His research analyses the MGDM technique (Mode Group Diversity Multiplexing) of the Eindhoven University of Technology. This technique transmits each TV, telephone and Internet signal via a separate group of light rays through the optical fibre cable. Such a technology has not yet been marketed. Yet in the ideal situation it could be applied in a glass or polymer fibre, has the potential of being cheap, and transmits all information without disruption.
Existing systems for small networks at home or in a company make use of multimode glass fibres or multimode polymer optical fibres (POF). The latter are relatively thick cables (about 1 mm thick, thus thicker than the glass fibre which is 0.125 ƒÝm thick). Multimode fibre cables can conduct many light rays and can operate free of disruption and with a greater bandwidth than a wireless connection. However, due to a slight variation in the speed of the light rays through the multimode fibre, a signal transmitted by all of these rays becomes spread out. Consequently, the signals become broader and therefore fewer signals fit in the fibre, limiting the transmission capacity.Independent channels
Using this approach the researcher constructed a simple yet stable MGDM system. The system works well up to distances of 1 km of multimode glass fibre with a core diameter of 62.5 ƒÝm. Tsekrekos invented a new mode-selective spatial filter (MSSF), based on lenses with specific characteristics, to make the system reliable and to allow a large number of channels to be realised. This can result in a stable and transparent five-channel MGDM system.
Philips, Draka Fibre, TNO-ICT, and several electrical contractors are supervising this project in the Technology Foundation STW users' committee. Philips and TNO-ICT are very interested in home networks that can flexibly transport a wide range of signals. The MGDM technology together with thick multimode glass or polymer fibres will soon make it possible for consumers to simply install a universal and high capacity broadband network at home. Draka Fibre (in Eindhoven) considers the MGDM technology to be a highly promising means of obtaining even more capacity and possible applications out of this type of fibre. Further research should lead to a greater increase of the multiplex factors in more complex network structures.
Dr. Christos Tsekrekos | EurekAlert!
New technology enables 5-D imaging in live animals, humans
16.01.2017 | University of Southern California
Fraunhofer FIT announces CloudTeams collaborative software development platform – join it for free
10.01.2017 | Fraunhofer-Institut für Angewandte Informationstechnik FIT
Researchers from the University of Hamburg in Germany, in collaboration with colleagues from the University of Aarhus in Denmark, have synthesized a new superconducting material by growing a few layers of an antiferromagnetic transition-metal chalcogenide on a bismuth-based topological insulator, both being non-superconducting materials.
While superconductivity and magnetism are generally believed to be mutually exclusive, surprisingly, in this new material, superconducting correlations...
Laser-driving of semimetals allows creating novel quasiparticle states within condensed matter systems and switching between different states on ultrafast time scales
Studying properties of fundamental particles in condensed matter systems is a promising approach to quantum field theory. Quasiparticles offer the opportunity...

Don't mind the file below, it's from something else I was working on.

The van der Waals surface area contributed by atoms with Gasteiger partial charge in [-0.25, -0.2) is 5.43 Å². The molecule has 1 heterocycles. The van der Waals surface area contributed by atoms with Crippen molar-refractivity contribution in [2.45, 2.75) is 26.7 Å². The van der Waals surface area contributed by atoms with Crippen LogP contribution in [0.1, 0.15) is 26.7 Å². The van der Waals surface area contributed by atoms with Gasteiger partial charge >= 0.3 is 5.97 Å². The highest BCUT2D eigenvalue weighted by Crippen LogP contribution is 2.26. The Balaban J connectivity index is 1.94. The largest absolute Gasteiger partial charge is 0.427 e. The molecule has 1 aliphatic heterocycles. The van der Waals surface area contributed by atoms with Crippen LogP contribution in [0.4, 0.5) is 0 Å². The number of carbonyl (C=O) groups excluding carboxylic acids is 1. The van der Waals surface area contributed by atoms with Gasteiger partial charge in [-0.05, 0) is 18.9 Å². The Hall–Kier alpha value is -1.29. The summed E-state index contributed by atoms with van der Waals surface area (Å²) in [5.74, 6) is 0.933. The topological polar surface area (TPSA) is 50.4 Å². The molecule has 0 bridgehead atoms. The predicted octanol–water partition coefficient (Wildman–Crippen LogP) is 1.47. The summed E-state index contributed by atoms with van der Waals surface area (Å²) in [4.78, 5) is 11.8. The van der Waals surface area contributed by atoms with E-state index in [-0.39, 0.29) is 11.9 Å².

Among the general public, solar thermal energy is currently associated with dark blue, rectangular collectors on building roofs. Technologies are needed for aesthetically high quality architecture which offer the architect more room for manoeuvre when it comes to low- and plus-energy buildings. With the “ArKol” project, researchers at Fraunhofer ISE together with partners are currently developing two façade collectors for solar thermal energy generation, which permit a high degree of design flexibility: a strip collector for opaque façade sections and a solar thermal blind for transparent sections. The current state of the two developments will be presented at the BAU 2017 trade fair.
As part of the “ArKol – development of architecturally highly integrated façade collectors with heat pipes” project, Fraunhofer ISE together with its partners...
At TU Wien, an alternative for resource intensive formwork for the construction of concrete domes was developed. It is now used in a test dome for the Austrian Federal Railways Infrastructure (ÖBB Infrastruktur).
Concrete shells are efficient structures, but not very resource efficient. The formwork for the construction of concrete domes alone requires a high amount of...
Many pathogens use certain sugar compounds from their host to help conceal themselves against the immune system. Scientists at the University of Bonn have now, in cooperation with researchers at the University of York in the United Kingdom, analyzed the dynamics of a bacterial molecule that is involved in this process. They demonstrate that the protein grabs onto the sugar molecule with a Pac Man-like chewing motion and holds it until it can be used. Their results could help design therapeutics that could make the protein poorer at grabbing and holding and hence compromise the pathogen in the host. The study has now been published in “Biophysical Journal”.
The cells of the mouth, nose and intestinal mucosa produce large quantities of a chemical called sialic acid. Many bacteria possess a special transport system...
10.01.2017 | Event News
09.01.2017 | Event News
05.01.2017 | Event News
17.01.2017 | Earth Sciences
17.01.2017 | Materials Sciences
17.01.2017 | Architecture and Construction